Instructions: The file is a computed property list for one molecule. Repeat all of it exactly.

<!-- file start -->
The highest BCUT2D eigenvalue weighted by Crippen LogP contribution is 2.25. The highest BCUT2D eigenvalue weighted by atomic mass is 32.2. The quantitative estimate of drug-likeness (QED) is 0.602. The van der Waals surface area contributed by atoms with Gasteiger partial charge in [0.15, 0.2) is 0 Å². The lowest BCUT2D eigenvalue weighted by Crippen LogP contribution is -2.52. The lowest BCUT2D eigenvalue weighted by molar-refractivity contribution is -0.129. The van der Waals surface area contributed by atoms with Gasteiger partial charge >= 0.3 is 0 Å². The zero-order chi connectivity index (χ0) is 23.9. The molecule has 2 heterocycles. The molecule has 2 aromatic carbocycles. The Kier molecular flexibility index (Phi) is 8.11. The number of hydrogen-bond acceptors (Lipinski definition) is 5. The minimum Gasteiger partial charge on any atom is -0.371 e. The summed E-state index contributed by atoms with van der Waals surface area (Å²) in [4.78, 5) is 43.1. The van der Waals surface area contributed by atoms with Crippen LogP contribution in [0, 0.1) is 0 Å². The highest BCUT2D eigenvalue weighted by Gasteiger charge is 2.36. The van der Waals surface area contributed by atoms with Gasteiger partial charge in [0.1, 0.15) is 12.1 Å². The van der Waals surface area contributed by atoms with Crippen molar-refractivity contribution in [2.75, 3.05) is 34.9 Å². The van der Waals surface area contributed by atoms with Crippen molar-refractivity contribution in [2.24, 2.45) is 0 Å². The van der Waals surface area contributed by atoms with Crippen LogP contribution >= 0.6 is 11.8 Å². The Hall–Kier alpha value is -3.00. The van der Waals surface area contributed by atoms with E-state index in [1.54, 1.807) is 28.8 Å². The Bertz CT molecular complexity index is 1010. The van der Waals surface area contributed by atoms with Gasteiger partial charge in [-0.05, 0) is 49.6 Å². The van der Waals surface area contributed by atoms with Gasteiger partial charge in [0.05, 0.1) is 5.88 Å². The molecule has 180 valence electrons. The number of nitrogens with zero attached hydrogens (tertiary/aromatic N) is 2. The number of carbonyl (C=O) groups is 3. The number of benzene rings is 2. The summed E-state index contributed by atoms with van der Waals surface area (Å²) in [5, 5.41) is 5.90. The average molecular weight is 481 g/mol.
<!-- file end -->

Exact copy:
The highest BCUT2D eigenvalue weighted by Crippen LogP contribution is 2.25. The highest BCUT2D eigenvalue weighted by atomic mass is 32.2. The quantitative estimate of drug-likeness (QED) is 0.602. The van der Waals surface area contributed by atoms with Gasteiger partial charge in [0.15, 0.2) is 0 Å². The lowest BCUT2D eigenvalue weighted by Crippen LogP contribution is -2.52. The lowest BCUT2D eigenvalue weighted by molar-refractivity contribution is -0.129. The van der Waals surface area contributed by atoms with Gasteiger partial charge >= 0.3 is 0 Å². The zero-order chi connectivity index (χ0) is 23.9. The molecule has 2 heterocycles. The molecule has 2 aromatic carbocycles. The Kier molecular flexibility index (Phi) is 8.11. The number of hydrogen-bond acceptors (Lipinski definition) is 5. The minimum Gasteiger partial charge on any atom is -0.371 e. The summed E-state index contributed by atoms with van der Waals surface area (Å²) in [4.78, 5) is 43.1. The van der Waals surface area contributed by atoms with Crippen LogP contribution in [0, 0.1) is 0 Å². The highest BCUT2D eigenvalue weighted by Gasteiger charge is 2.36. The van der Waals surface area contributed by atoms with Gasteiger partial charge in [0.1, 0.15) is 12.1 Å². The van der Waals surface area contributed by atoms with Crippen molar-refractivity contribution in [2.75, 3.05) is 34.9 Å². The van der Waals surface area contributed by atoms with Crippen molar-refractivity contribution in [2.24, 2.45) is 0 Å². The van der Waals surface area contributed by atoms with Crippen LogP contribution >= 0.6 is 11.8 Å². The Hall–Kier alpha value is -3.00. The van der Waals surface area contributed by atoms with E-state index in [1.54, 1.807) is 28.8 Å². The Bertz CT molecular complexity index is 1010. The van der Waals surface area contributed by atoms with Gasteiger partial charge in [-0.05, 0) is 49.6 Å². The van der Waals surface area contributed by atoms with Gasteiger partial charge in [0.05, 0.1) is 5.88 Å². The molecule has 180 valence electrons. The number of nitrogens with zero attached hydrogens (tertiary/aromatic N) is 2. The number of carbonyl (C=O) groups is 3. The number of benzene rings is 2. The summed E-state index contributed by atoms with van der Waals surface area (Å²) in [5, 5.41) is 5.90. The average molecular weight is 481 g/mol.